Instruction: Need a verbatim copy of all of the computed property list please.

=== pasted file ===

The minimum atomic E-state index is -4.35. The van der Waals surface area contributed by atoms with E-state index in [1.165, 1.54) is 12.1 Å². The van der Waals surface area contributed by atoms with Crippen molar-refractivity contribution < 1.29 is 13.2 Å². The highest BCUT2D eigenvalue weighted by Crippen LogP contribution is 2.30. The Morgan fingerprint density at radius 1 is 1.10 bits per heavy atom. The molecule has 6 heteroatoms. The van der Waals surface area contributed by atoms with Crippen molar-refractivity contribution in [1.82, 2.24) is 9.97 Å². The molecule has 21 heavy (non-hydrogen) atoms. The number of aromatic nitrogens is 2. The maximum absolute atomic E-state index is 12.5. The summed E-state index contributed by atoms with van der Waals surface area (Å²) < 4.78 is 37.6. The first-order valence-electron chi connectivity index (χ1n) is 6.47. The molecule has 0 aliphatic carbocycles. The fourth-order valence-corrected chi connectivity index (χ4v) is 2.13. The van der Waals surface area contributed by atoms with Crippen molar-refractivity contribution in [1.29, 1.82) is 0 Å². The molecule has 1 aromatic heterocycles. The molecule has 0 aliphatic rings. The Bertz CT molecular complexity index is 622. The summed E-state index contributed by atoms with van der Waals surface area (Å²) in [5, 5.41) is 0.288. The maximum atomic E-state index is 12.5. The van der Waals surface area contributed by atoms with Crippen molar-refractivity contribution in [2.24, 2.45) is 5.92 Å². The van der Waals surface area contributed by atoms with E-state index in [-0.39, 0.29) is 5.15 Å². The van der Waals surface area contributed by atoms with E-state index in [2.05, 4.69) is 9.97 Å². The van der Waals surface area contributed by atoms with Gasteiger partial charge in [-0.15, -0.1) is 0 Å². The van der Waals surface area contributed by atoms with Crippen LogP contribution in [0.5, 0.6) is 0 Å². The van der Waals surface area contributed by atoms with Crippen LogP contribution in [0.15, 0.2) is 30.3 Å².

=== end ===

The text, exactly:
The minimum atomic E-state index is -4.35. The van der Waals surface area contributed by atoms with E-state index in [1.165, 1.54) is 12.1 Å². The van der Waals surface area contributed by atoms with Crippen molar-refractivity contribution < 1.29 is 13.2 Å². The highest BCUT2D eigenvalue weighted by Crippen LogP contribution is 2.30. The Morgan fingerprint density at radius 1 is 1.10 bits per heavy atom. The molecule has 6 heteroatoms. The van der Waals surface area contributed by atoms with Crippen molar-refractivity contribution in [1.82, 2.24) is 9.97 Å². The molecule has 21 heavy (non-hydrogen) atoms. The number of aromatic nitrogens is 2. The maximum absolute atomic E-state index is 12.5. The summed E-state index contributed by atoms with van der Waals surface area (Å²) < 4.78 is 37.6. The first-order valence-electron chi connectivity index (χ1n) is 6.47. The molecule has 0 aliphatic carbocycles. The fourth-order valence-corrected chi connectivity index (χ4v) is 2.13. The van der Waals surface area contributed by atoms with Crippen molar-refractivity contribution in [1.29, 1.82) is 0 Å². The molecule has 1 aromatic heterocycles. The molecule has 0 aliphatic rings. The Bertz CT molecular complexity index is 622. The summed E-state index contributed by atoms with van der Waals surface area (Å²) in [5, 5.41) is 0.288. The maximum atomic E-state index is 12.5. The van der Waals surface area contributed by atoms with Crippen molar-refractivity contribution in [2.24, 2.45) is 5.92 Å². The van der Waals surface area contributed by atoms with E-state index in [-0.39, 0.29) is 5.15 Å². The van der Waals surface area contributed by atoms with E-state index in [2.05, 4.69) is 9.97 Å². The van der Waals surface area contributed by atoms with Gasteiger partial charge in [-0.15, -0.1) is 0 Å². The van der Waals surface area contributed by atoms with Crippen LogP contribution in [0.5, 0.6) is 0 Å². The van der Waals surface area contributed by atoms with Crippen LogP contribution in [0.15, 0.2) is 30.3 Å².